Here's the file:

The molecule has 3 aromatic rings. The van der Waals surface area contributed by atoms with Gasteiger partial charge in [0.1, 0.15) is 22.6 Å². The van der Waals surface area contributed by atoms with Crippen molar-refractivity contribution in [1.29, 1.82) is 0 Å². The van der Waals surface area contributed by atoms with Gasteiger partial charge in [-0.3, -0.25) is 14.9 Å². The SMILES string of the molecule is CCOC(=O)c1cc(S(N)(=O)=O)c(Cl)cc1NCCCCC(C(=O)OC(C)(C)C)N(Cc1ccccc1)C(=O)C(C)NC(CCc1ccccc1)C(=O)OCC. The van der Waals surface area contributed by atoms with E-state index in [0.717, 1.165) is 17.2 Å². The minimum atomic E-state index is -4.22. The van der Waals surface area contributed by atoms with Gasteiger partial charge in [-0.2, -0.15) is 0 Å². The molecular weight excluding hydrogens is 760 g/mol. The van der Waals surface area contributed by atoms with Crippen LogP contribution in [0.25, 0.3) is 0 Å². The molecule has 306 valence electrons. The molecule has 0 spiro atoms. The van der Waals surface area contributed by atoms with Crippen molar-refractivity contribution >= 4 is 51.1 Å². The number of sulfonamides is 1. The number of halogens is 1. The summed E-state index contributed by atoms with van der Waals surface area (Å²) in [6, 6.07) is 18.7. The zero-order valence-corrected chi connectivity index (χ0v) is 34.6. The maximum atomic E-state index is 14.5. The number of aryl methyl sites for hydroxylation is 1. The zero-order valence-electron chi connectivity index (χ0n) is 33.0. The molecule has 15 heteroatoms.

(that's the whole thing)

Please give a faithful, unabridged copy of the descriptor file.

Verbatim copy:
The molecule has 3 aromatic rings. The van der Waals surface area contributed by atoms with Gasteiger partial charge in [0.1, 0.15) is 22.6 Å². The van der Waals surface area contributed by atoms with Crippen molar-refractivity contribution in [1.29, 1.82) is 0 Å². The van der Waals surface area contributed by atoms with Gasteiger partial charge in [-0.3, -0.25) is 14.9 Å². The SMILES string of the molecule is CCOC(=O)c1cc(S(N)(=O)=O)c(Cl)cc1NCCCCC(C(=O)OC(C)(C)C)N(Cc1ccccc1)C(=O)C(C)NC(CCc1ccccc1)C(=O)OCC. The van der Waals surface area contributed by atoms with E-state index in [0.717, 1.165) is 17.2 Å². The minimum atomic E-state index is -4.22. The van der Waals surface area contributed by atoms with Gasteiger partial charge in [-0.2, -0.15) is 0 Å². The molecular weight excluding hydrogens is 760 g/mol. The van der Waals surface area contributed by atoms with Crippen LogP contribution in [0.25, 0.3) is 0 Å². The molecule has 306 valence electrons. The molecule has 0 spiro atoms. The van der Waals surface area contributed by atoms with Crippen molar-refractivity contribution >= 4 is 51.1 Å². The number of sulfonamides is 1. The number of halogens is 1. The summed E-state index contributed by atoms with van der Waals surface area (Å²) in [6, 6.07) is 18.7. The zero-order valence-corrected chi connectivity index (χ0v) is 34.6. The maximum atomic E-state index is 14.5. The number of aryl methyl sites for hydroxylation is 1. The zero-order valence-electron chi connectivity index (χ0n) is 33.0. The molecule has 15 heteroatoms.